The RM380 comes in all-metal construction with a light double-action-only (DAO) trigger. Lefties will appreciate the ambidextrous magazine release, and if you want, you can replace its grip panels for further customization. While on the subject of the grip, the angle and ample checkering worked well for the other women and for me. The guys certainly hit their targets in good, tight groups and never complained that their guns slipped away from them—which makes me think Remington found a great middle-of-the-road-pleasing carry gun here.
The RM380 comes with a slightly extended beavertail, which also kept my hand on the grip and especially made it easy to find an accurate hold when drawing from a holster. The trigger guard—designed and undercut so that a shooter can hold on higher on the front strap—also contributed to being able to maintain a firm grip on this gun.
Features like a 2.9-inch 416 stainless steel barrel (the longest in its class) and aluminum frame (in all-metal construction) make this firearm particularly appealing for hot-weather carry. And the sights? Low lying and snag free, they are what you would expect on a micro carry gun.
Petite women and some seniors will appreciate the light force it takes to rack the slide back, and when you’ve fired the last round, the slide stays back. No guessing required as to whether you’ve emptied the magazine and cleared the chamber. You can check easily. You can also pull the slide back easily, thanks to the wide, positive cocking serrations. The grip handles can be replaced.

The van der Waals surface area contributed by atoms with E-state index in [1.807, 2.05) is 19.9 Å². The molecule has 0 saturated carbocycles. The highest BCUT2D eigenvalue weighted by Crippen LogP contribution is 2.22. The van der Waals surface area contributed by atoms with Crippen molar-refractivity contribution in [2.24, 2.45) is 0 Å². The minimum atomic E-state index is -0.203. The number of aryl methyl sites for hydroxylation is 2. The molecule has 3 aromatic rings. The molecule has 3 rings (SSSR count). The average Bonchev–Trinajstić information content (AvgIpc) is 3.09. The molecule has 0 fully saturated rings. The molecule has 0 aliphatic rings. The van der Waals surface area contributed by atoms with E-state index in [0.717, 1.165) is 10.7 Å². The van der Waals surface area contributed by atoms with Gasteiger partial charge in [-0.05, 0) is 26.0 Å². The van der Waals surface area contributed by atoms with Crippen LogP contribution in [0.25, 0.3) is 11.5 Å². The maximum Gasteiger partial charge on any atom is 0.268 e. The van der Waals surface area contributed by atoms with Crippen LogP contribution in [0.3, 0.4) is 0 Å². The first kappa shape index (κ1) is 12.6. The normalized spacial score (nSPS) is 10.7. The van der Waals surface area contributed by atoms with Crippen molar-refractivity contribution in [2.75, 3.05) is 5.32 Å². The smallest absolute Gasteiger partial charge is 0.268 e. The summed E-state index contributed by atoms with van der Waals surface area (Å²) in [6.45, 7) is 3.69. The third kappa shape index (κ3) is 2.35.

Also, the RM380 weighs 12.2 ounces and comes with an angled trigger with a 10-pound trigger pull. The magazine holds 6 rounds.
We shot the RM380 from 3, 5 and 7 yards in speed drills, in a competition shoot-off at about 15 yards and in several stimuli drills. If the bullet flew off the center of mass, I knew it meant operator error on my part—moving and not adjusting my aim properly, which is something I need to work on.
We also performed the Dozier drill at about 15 yards, where we had to shoot at four opponents quickly. The opponents—pepper poppers of steel—kept going down faster and faster, as we improved our abilities to hit and move on.
We also spent time in the shoot house, learning to clear it room by room and looking for the "bad guy." Talk about a wee bit of pressure, with the instructor’s hand always on the shooter’s shoulder and danger around every corner.
The RM380 is also available with a Micro Crimson Trace red laser, for $609.